Continuing from our last article (Feb. 20), entitled “Reaping the Rewards From a Volatile Market,” we received many calls from investors asking how they should practically incorporate funds into their portfolio which are not sensitive and hence vulnerable to the stock market downturns (hedge funds) which have caused concern recently.
Dictionary definition of Hedge Funds:
All forms of investment funds, companies and private partnerships that 1) Use derivatives for directional investing, 2) And/or are allowed to go short, 3) And/or use significant leverage through borrowing.
In layman’s terms—what does this mean?
Hedge funds look to make returns for investors in absolute terms. Whereas an equity fund may aim to outperform its respective index or other comparative benchmark, a hedge fund concentrates solely on net profit to the investor after fees. In addition, fees are heavily reliant upon performance further motivating the managers to find profit opportunities.
How does this differ from the aims of a traditional fund?
A traditional equity fund manager who managed to lose only 10 percent when the stock market index was down 15 percent would be heralded as a first class manager. A hedge fund manager who lost money over the same period would be somewhere at the back of the pack.
So “What about my portfolio?” Below we have summarized the questions asked and answers we give to our investors to provide more of an insight into the investment considerations.
What percentage of my portfolio should be allocated to hedge funds?
Former research indicates the optimum balance may be a maximum of a 30 percent allocation to hedge funds. This however applied to more volatile single trader funds. Modern hedge funds however, which may “blend” as many as 20 traders to provide returns from all sectors, are far less volatile to the extent that some have had no losing months for the number of years. Investors using these funds can allocate a far higher proportion of their capital to a safe, non-stock market reliant strategy.
Which type of hedge funds should I buy?
We recommend principally multi-manager funds with proven consistent track records in line with their stated objectives and a well-defined risk profile. We are not interested in funds which provide surprises.
Are hedge funds expensive to buy?
The fees associated with hedge funds are principally performance-related. Investors wishing to decipher the often complicated fee schedule of multi-manager funds can take heart in the fact the month end reported returns are always quoted net of all fees and charges. Front end fees are usually lower than entry fees on traditional funds and others may have a redemption fee in the first few years, encouraging investors to take a medium term view.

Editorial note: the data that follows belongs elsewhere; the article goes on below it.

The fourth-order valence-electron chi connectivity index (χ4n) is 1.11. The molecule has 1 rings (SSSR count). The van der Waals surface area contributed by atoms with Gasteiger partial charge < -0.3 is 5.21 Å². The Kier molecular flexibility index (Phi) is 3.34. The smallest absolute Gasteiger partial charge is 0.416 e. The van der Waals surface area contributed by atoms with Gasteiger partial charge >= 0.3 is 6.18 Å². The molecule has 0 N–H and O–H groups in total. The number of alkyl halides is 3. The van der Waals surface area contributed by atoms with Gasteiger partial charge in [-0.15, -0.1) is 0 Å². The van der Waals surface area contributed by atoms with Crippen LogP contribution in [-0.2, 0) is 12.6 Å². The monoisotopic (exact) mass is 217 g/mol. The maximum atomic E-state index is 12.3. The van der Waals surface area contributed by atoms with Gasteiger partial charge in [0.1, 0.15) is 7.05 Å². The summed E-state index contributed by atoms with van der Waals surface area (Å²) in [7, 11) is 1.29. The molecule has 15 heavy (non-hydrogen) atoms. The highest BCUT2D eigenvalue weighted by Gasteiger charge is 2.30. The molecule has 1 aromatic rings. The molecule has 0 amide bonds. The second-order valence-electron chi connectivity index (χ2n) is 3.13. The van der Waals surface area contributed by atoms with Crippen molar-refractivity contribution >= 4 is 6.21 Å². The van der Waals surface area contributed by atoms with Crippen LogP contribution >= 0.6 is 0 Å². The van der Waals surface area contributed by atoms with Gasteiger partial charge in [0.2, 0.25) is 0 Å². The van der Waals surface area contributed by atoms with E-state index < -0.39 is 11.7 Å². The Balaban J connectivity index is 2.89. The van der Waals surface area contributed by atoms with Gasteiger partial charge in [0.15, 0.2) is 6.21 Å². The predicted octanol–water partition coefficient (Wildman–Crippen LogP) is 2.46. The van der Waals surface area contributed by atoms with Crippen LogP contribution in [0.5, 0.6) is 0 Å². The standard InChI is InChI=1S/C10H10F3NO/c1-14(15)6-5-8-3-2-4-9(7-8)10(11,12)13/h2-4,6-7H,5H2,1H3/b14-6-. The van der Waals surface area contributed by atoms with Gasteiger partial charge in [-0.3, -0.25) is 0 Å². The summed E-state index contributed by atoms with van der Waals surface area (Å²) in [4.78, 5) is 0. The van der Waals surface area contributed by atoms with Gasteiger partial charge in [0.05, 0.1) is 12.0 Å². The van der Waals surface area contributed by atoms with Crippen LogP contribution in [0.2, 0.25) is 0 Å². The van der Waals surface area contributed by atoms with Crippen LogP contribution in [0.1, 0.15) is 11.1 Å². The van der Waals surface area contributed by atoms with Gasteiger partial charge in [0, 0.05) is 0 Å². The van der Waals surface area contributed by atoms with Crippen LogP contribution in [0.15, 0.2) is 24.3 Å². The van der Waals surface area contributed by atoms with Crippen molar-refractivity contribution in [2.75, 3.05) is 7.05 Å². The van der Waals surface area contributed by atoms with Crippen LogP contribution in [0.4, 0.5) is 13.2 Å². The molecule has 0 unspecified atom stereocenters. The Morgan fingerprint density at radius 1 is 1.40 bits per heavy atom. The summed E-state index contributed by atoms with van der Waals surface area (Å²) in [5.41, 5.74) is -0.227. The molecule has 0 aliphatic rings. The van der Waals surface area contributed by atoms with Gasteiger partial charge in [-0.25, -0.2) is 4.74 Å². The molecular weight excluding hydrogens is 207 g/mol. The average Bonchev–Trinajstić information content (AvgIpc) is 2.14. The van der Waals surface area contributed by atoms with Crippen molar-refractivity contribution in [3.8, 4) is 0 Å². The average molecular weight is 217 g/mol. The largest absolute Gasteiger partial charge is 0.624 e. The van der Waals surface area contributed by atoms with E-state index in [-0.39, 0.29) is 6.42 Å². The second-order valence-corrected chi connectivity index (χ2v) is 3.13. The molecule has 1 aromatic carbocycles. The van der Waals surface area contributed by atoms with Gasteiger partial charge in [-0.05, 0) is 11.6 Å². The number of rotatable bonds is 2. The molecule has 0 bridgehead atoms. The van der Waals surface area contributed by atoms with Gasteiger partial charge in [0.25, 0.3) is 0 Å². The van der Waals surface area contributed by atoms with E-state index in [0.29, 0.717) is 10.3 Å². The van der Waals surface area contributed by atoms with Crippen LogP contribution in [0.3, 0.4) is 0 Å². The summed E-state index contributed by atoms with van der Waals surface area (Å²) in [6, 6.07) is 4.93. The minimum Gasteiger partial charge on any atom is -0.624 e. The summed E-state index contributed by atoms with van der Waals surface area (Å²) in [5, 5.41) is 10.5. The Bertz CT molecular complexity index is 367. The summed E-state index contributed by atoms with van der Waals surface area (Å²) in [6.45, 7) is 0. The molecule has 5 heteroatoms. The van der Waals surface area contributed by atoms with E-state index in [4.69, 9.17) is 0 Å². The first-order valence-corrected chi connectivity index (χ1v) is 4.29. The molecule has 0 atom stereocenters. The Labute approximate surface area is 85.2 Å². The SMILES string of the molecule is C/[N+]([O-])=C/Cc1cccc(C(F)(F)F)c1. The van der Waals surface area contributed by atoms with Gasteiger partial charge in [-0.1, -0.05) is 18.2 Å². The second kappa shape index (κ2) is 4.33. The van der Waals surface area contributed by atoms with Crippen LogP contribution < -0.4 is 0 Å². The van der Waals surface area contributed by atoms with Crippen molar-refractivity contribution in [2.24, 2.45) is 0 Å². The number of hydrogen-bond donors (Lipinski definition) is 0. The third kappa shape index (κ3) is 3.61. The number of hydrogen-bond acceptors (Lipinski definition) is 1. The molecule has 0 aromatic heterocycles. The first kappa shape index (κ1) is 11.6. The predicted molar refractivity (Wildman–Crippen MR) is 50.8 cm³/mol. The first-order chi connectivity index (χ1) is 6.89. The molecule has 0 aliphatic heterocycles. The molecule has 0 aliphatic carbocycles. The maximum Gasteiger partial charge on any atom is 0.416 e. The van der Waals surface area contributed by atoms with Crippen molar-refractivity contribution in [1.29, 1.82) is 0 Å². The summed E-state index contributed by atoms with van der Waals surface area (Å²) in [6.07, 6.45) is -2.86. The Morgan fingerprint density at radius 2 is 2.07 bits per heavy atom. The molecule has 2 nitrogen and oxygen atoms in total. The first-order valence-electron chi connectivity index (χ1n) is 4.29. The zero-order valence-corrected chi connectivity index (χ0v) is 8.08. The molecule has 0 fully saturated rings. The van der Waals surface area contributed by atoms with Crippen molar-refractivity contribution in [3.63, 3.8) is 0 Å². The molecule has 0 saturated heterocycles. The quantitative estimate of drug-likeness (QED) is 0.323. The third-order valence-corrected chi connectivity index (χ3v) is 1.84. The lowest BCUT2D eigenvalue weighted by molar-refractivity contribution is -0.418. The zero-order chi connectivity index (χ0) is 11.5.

Are they really as invulnerable to stock market crashes as they sound?
There is no perfect fund. There are conditions in which hedge funds have losing months, though research shows these are far less frequent than the positive months.
However, let’s take the recent “Asian Crisis” as an example (which in fact became an emerging market crisis). Traditional equity funds diversified in Southeast Asia tumbled 22 percent by 1997 year-end, while those invested in Latin American stocks saw their portfolios decline 20 percent on the year. The only conventional asset class to post positive returns in October’s meltdown were bonds, as yields fell to 18-month lows on the U.S. 30-year Treasury.
Tass, the hedge fund research group, estimates the 27 dedicated Asian hedge funds it tracks returned 4.5 percent for the 1997 year to November. They generally prospered after November, profting from from ongoing volatility. Hedge funds with a global mandate had a good year, with returns for the leading “multi-manager” funds we track ranging from 14 percent at the more cautious end, to 23 percent for more aggressive funds.
If I move part of my existing portfolio into hedge funds, do I need to think about market timing?
One of the investment maxims of a hedge fund is that there is never a good or bad time to buy or sell. Due to the diversified trading strategies within the fund, such issues as stretched price/earnings ratios and overvalued markets do not apply. On the issue of the timing of the sale of existing assets, there will be additional considerations.
The diversification, opportunity for profit in all market conditions and reduction in volatility that hedge funds bring to a portfolio make them an essential ingredient. Investors are likely to hear more and more about “alternative strategies” as the world of hedge funds opens up to the private investor. We aim to be at the forefront of this exciting development.
If readers would like a copy of The Tresidder Tuohy Guide to Alternative Investments or more information regarding hedge funds, please call Alison Pockett or David Spratley at Magellan Tresidder Tuohy at 3582-3773.